Here’s an example of some “dating” copy to use for a feature shelter resident:

Fluffy is a 5-year-old Maltese mix who loves long romps through the bushes out back, barking at pesky squirrels, and juicy bones to munch on at the end of a busy day. She seeks a companion who enjoys ear scratching, snuggles, and doesn’t mind going home covered in fur. She has black eyes, soft paws, and a luxuriously flowing white coat. Her ideal date must love nose licks, be able to wrangle bows into her hair, and be willing to keep those nummy puppy treats a-comin’.

Why pet date-a-thons work.

At the end of the profile, implement the trick used by most human dating apps: for more information on how to “date” this wonderful creature, users must first pay a fee (donation). Then, they can come to the shelter to meet and spend time with their “date,” giving you an extra volunteer for that day. At the least, you’ll get extra hands on deck. At most, your volunteer could fall in love with a specific pet that they end up adopting. They could also become interested in your shelter as a whole and turn into a loyal volunteer and supporter.

Hosting In-Person Fundraisers with Social Media Support

Donor letters, traditional communication campaigns, and direct person-to-person are still effective fundraising methods. But you may be able to get more bang for your (unspent) buck by leveraging your social media channels to support an in-person event. By creating online event pages, you may find your shelter funded by private and corporate donors beyond levels you’ve only before imagined. Make this a reality by posting regularly on your channels, then organizing a spectacular in-person event. Consider some of these potential events and how to make the most of them beforehand using social media.

Host a black-tie pet gala…with a twist.

Not only will you be inviting your donors to arrive for the event dressed to the nines, but your shelter residents can also dress up and come out for the event. Imagine immaculately set tables intermingled with pet feeding stations where tuxedoed dogs enjoy their own scrumptious meals while donors are served three-course delights. Pulling off a large event like this will take a lot of time and coordination – but your shelter is worth it!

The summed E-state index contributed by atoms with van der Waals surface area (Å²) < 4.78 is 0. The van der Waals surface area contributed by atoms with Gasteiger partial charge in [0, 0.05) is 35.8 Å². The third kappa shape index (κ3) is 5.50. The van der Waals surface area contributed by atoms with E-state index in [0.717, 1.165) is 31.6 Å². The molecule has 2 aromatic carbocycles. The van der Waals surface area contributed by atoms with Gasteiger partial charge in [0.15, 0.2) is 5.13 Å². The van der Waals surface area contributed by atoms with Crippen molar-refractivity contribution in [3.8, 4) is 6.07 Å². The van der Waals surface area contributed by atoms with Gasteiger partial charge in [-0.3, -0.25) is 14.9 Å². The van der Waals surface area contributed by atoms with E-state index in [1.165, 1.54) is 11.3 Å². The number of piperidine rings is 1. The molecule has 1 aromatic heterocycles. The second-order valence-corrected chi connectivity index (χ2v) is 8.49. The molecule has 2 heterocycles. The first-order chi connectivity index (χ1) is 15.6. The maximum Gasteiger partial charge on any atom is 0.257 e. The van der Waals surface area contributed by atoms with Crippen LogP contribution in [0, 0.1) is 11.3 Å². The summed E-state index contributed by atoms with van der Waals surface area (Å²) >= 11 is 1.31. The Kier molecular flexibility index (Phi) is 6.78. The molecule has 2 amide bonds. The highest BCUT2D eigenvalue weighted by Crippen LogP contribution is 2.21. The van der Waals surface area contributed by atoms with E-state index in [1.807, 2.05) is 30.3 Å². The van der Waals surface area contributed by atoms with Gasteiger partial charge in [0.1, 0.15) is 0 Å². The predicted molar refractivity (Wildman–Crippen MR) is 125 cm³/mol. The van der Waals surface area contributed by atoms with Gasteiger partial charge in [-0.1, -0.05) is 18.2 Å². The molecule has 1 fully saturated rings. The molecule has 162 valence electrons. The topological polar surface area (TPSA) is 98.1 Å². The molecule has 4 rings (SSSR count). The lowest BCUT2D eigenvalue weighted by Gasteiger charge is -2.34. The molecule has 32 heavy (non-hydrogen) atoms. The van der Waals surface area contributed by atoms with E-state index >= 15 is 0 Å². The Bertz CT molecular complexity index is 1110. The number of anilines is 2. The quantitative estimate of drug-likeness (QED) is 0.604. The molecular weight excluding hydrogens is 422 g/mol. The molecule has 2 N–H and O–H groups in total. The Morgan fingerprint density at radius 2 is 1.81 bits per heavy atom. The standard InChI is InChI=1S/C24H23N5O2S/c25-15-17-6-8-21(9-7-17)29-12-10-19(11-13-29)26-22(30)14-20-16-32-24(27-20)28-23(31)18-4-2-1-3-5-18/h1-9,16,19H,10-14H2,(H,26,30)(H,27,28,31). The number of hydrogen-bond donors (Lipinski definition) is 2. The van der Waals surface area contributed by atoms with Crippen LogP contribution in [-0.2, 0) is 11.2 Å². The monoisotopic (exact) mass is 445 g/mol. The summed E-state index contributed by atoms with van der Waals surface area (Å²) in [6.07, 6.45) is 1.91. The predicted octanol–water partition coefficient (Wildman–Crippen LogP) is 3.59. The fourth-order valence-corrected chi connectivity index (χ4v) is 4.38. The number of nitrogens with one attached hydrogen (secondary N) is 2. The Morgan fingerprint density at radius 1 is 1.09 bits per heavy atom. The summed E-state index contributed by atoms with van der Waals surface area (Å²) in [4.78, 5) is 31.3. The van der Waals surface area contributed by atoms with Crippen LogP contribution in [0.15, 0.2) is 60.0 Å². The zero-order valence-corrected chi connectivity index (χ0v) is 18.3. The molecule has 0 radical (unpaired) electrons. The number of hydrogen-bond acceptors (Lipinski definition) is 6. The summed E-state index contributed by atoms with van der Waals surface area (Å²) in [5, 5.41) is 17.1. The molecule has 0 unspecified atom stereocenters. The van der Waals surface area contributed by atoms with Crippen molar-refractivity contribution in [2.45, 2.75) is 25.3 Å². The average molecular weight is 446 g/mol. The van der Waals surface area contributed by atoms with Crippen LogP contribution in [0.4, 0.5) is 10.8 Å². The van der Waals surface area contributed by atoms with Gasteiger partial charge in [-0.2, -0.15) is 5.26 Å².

Begin by staging pictures of some of your shelter residents dressed up in tuxes and pearls. Frame them as the epitome of well-behaved pets waiting expectantly for a wonderful event to come. Use these publicity photos to draw in your donors who can purchase a place at the table – or an entire table, in the case of potential corporate donors – for themselves as well as a shelter pet. Rile up your base of already-avid fans and volunteers to be the first to jump into supporting this event, then utilize their enthusiasm to draw in others. Ask them to share shelter social media posts, send personal invitations on your behalf, or help with backend fundraising to get each piece of the gala paid for through monetary and in-kind donations.

At the event itself, be prepared to have a great time with your favorite two- and four-legged friends. You’ll be able to watch more donations come in as available shelter residents also find great new families from amongst the crowd. Just make sure you have plenty of volunteer pet wranglers on hand to take care of potty breaks or spilled food!

Sponsor a man’s best friend fun run.

Charge an entry fee for donors and their pet to join in the fun. You can also work to get sponsors who donate by how far participants run in terms of distance, laps, or time. Another fun idea is to pre-match donors with a shelter pet who they can walk or run with on the day of the event.

Split your event out into categories to engage an even larger base of donors: kids 10 and under, adolescents 10-18, young adults, families, and silver supporters. Use the event as a way to increase awareness of your animal shelter with branded t-shirts, hats, and bags. You can also do this by scheduling the route of your event through a popular park or along roads where participants can show off their support to watchers and passers-by.

This is a really great idea for a peer-to-peer fundraiser for your organization. If you’re curious to see what it looks like in real life, check out the SPCA Florida Walk for Animals.

Establish a “take your pets to work” day with local businesses and corporations.

Leverage your supporters who work for local businesses and corporations to organize a day – perhaps one-time or the start of an annual tradition – when employees can bring along their favorite pet to work. Each employee who takes part can pay a participation fee to your organization through their employer. Encourage those who join in to take pictures and share through your social media channels using a special hashtag. Work with participating companies and corporations to have literature about your animal shelter on hand to pass out on “take your pets to work” day so that employees are encouraged to make future donations or become volunteers at your animal shelter.

Get Creative!

While animal shelter fundraising can be just as time-consuming and difficult as raising funds for other nonprofit organizations, you can achieve great returns through a bit of hard work and creativity. When you begin by establishing your social media channels and then leverage them appropriately, you’ve taken the important first steps to engaging your base. Then, continue your social contact, share your success stories often, and the support for your shelter will grow and grow!